We know that all our family members that came before us are either old and on the brink of dying, or already there. This little accounting is for my grandson, who should know the facts of his family history.
Starting with the Aunts and Uncles that I know something about, most of my maternal aunts died of some form of cancer. My Uncle who worked in the auto industry had heart disease, and went to a wedding in a wheelchair, after struggling for breath just to get dressed.
He died a short time after. His younger brother, a bachelor and World War Two Military Policeman, died in his small mobile home.
The only problem was that he had few friends and no support structure, so it was a week before a neighbor’s girl found him.
My Mom started off our chain of fatalities by developing breast cancer, having a mastectomy, and then two years later dying in a cancer ward at the tax payers expense.
Four years later my younger brother developed leukemia and died in the charity ward at Stanford Hostpital, saying” I give up” as he expired with his butt in the air.
In my immediate family the first of my children to go into the great beyond was my oldest son. He was not diagnosed bi -polar until months before his suicide by jumping off the Coronado Bridge. His journal said that he was in such great pain because a woman had rejected him, and had hours to go. It was the second attempt, but his first time he was caught and hospitalized . The psychiatrist’s notes stated that Mike thought he deserved to die because “God hated him”.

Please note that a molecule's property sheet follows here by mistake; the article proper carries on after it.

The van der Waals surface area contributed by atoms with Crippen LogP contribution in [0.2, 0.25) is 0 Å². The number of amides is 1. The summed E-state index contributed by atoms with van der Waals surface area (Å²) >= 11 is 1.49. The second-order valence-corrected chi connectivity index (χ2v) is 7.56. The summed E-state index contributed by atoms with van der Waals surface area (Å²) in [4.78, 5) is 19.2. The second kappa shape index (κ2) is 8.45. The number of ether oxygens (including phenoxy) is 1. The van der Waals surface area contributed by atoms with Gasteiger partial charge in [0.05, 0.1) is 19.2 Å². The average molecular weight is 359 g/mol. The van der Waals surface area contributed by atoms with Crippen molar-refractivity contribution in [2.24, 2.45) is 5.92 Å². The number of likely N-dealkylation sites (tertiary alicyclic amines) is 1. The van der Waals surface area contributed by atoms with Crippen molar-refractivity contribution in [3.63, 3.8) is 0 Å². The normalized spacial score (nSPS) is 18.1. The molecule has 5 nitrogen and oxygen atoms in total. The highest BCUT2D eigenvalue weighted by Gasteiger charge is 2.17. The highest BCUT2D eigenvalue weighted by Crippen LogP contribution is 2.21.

The next to go was my oldest daughter who also developed breast cancer, and had it relapse 9 years later. She died at home in a hospice bed after saying goodby to her horses, and having them removed, tack and corral to a woman who would take care of them as they had been accustomed to. She did not believe in any religion, and stated that she would find out what happened after death.
I was there and pronounced her dead on Jan 5, 2003.
You would never know your great uncle, my older brother, but he died peacefully in his recliner from a heart attack brought on by a blood clot from his toe amputation. The diabetes that really killed him was in our family too, as I have a cousin who has battled that condition for 60 years.
A few years later my nephew developed a huge cancerous growth close to his heart that proved inoperable. My sister in law still keeps a shrine to his memory in her living room.
We who escaped from the ravages of disease, and despite foolish manuevers in automobiles, live on to ponder the ways of Nature. We are born, live a while (or not) and then cease to be. Get used to it.
There is no real provable explanation, but it would be wise to enjoy what we have while we can.